Install

Get the latest updates as we post them — right on your browser

. Last Updated: 07/27/2016

No Work Permits for Expats for Now

Foreigners applying for work permits in Moscow have been hit with another delay on top of what is already a cumbersome and slow-moving process.

Local branches of the Federal Labor and Employment Service, which is the first stop in the application process, unexpectedly stopped accepting new applications Wednesday, representatives of visa agencies and foreign business groups said.

"There are signs hanging in the employment centers saying that no applications will be accepted until Oct. 1," said Alexei Filippenkov, director of Visa Delight, an agency that helps companies obtain work permits.

The development, which was not announced in advance, means that companies will not be able to hire new foreign employees until at least next month. The delay occurred because Moscow is close to filling its 2007 quota for work permits for citizens of countries that require visas to travel to Russia.

The quota was set at 100,000, and the authorities recently realized that only 8,000 spots remain, with nearly four months left in 2007, people familiar with the situation said. As a result, the employment service has frozen all new applications while the Federal Migration Service decides what to do next.

It was unclear whether applications submitted prior to the freeze would be affected.

"According to our information, [Federal Migration Service] officials are currently counting up the number of work invitation letters that have been processed since the beginning of 2007, so that they can decide whether they have reached their quota," the Association of European Businesses said in a statement. "As far as we are aware, [migration service] officials estimate that they will have completed the process in a month's time."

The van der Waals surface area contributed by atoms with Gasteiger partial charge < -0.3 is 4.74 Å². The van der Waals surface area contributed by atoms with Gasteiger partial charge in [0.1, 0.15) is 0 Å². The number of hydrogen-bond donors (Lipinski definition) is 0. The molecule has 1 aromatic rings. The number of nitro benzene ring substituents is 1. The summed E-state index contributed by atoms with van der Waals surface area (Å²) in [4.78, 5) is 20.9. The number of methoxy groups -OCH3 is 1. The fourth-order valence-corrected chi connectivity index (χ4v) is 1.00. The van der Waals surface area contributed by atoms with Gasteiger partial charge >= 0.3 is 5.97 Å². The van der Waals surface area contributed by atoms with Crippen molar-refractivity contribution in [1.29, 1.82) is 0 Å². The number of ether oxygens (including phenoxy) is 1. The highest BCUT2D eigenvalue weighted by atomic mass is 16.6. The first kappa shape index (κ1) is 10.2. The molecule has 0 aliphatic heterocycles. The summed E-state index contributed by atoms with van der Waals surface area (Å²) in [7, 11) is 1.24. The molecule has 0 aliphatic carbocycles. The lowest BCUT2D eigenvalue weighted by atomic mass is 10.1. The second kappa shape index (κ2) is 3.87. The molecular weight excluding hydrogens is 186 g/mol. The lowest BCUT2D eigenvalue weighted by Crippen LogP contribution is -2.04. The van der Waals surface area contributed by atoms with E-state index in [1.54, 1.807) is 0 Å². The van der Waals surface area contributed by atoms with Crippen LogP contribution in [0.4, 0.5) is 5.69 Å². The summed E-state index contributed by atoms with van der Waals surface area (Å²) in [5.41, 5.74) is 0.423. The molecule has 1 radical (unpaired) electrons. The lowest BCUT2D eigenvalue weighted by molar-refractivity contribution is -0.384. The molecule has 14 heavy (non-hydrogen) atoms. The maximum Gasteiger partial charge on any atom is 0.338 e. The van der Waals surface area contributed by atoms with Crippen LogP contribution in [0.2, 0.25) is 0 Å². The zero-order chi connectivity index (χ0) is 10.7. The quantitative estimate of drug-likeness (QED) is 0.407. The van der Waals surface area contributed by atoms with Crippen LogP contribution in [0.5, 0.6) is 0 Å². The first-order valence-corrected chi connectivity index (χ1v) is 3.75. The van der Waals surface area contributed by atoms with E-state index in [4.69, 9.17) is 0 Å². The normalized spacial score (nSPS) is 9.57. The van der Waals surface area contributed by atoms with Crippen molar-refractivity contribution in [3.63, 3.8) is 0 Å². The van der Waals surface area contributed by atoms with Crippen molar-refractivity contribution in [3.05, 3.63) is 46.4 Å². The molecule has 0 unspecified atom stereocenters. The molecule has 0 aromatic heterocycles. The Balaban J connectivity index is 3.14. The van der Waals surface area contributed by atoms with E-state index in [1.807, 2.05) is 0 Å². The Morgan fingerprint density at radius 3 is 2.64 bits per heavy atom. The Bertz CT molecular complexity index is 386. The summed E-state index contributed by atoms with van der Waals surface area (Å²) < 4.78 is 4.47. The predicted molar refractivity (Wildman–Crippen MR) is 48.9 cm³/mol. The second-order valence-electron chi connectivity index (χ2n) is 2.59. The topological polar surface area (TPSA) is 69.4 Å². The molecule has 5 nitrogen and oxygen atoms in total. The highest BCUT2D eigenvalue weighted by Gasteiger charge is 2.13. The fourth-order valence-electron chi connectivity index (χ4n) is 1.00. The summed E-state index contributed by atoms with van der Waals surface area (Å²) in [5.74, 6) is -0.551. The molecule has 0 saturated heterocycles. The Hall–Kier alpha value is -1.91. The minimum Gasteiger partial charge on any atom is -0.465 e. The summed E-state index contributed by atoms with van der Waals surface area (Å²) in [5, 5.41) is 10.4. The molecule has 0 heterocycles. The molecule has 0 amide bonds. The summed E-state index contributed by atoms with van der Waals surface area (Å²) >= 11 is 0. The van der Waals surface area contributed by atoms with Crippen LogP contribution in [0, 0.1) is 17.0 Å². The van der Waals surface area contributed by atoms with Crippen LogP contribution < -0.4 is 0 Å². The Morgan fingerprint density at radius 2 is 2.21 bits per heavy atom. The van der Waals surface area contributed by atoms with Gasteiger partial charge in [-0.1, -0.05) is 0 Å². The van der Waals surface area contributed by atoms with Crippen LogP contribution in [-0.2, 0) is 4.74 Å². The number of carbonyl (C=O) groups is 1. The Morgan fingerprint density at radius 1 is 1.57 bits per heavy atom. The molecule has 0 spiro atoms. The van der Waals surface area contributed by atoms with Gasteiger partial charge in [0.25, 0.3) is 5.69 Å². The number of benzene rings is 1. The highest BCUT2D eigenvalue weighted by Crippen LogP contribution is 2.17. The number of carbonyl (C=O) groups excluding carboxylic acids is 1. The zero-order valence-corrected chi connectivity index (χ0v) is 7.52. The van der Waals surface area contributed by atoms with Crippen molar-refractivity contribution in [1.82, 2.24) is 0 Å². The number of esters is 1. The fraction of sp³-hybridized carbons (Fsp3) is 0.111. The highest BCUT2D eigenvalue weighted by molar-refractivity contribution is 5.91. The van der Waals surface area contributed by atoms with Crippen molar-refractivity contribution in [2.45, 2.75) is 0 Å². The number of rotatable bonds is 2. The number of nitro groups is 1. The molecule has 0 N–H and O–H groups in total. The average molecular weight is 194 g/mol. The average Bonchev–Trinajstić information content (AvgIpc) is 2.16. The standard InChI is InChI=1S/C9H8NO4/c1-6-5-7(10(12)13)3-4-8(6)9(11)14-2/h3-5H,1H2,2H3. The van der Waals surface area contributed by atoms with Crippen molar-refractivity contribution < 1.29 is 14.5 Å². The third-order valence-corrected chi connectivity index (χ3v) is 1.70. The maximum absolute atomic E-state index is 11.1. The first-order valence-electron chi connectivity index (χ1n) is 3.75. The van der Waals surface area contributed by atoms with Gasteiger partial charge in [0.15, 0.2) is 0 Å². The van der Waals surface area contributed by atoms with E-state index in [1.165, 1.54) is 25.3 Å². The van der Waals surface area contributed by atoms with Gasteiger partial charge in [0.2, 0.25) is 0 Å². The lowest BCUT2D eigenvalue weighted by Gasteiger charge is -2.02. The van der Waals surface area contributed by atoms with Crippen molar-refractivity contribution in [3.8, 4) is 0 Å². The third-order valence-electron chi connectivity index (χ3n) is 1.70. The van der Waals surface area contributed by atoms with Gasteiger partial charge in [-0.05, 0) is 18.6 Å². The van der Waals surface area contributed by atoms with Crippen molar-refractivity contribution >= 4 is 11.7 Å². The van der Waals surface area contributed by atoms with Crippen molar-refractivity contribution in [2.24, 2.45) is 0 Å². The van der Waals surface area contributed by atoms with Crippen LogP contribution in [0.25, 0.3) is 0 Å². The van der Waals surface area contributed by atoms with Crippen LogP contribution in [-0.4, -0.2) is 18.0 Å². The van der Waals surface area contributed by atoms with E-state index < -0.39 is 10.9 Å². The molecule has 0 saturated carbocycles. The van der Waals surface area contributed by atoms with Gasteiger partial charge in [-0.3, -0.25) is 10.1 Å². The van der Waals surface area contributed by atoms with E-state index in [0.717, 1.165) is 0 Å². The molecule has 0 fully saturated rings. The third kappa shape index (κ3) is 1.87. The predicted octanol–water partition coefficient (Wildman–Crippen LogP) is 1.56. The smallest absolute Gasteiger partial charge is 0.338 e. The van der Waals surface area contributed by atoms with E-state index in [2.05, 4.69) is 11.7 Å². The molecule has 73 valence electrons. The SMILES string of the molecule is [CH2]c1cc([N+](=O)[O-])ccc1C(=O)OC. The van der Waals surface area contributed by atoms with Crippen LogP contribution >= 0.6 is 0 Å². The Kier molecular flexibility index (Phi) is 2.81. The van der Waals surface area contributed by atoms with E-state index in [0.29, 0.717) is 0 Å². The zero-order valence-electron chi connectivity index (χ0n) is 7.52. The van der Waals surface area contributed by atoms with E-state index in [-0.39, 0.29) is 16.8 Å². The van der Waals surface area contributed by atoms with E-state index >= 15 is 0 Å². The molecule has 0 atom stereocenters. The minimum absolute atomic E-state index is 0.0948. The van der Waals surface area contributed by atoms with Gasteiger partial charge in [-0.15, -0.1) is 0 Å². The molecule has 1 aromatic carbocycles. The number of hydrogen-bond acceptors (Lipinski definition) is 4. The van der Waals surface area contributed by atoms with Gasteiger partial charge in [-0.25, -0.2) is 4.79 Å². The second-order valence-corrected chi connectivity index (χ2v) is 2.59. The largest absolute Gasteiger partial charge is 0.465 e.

A spokeswoman for the migration service declined to comment by telephone Friday, saying requests for comment had to be submitted in writing. Questions sent to the agency via e-mail were not answered as of Sunday.

Repeated phone calls to the Moscow branch of the Federal Labor and Employment Service went unanswered Friday afternoon.

The freeze applies to both initial applications for new work permits and applications to extend existing work permits, the Association of European Businesses said.

The delay appears to be the result of a misunderstanding between two branches of the bureaucracy, said Andrew Somers, president of the American Chamber of Commerce in Russia, which learned about the problem from its member companies last week.

Apparently, the migration service told the employment service to be careful with the remaining 8,000 spots, and the employment service took that as an order to halt applications altogether, Somers said.

He said AmCham was lobbying the migration service to clarify the situation and, if necessary, to raise the quota for the number of work permits.

"We're in touch with them nearly every day," Somers said.

Raising the quota above 100,000 would require the Moscow branch of the migration service to appeal to the service's national headquarters, and such an appeal is in the works, Filippenkov said.

Whatever happens, the application freeze is another headache for expatriates seeking Russian work permits.

One U.S. citizen who works at a financial services company in Moscow said she had been to three clinics last month to get tested for leprosy, tuberculosis, syphilis, HIV and drug addiction, among other ailments, in order to get her Russian work permit.

She described how the tuberculosis test involved her urinating in a Nescafe jar and giving it to her company's human resources director to take to the clinic.

When told about the freeze on new applications, she said she did not know whether it would affect her own application.

"It would be really interesting to find out," she said. She declined to give her name because she did not know whether her employer had authorized her to speak to the media.

Foreigners who do not require visas to travel to Russia -- a category that mainly comprises citizens of the former Soviet republics -- are unaffected by the development. The quota for work permits that can be issued to these foreigners in Moscow is 750,000, and that limit is still far from being reached, Filippenkov said.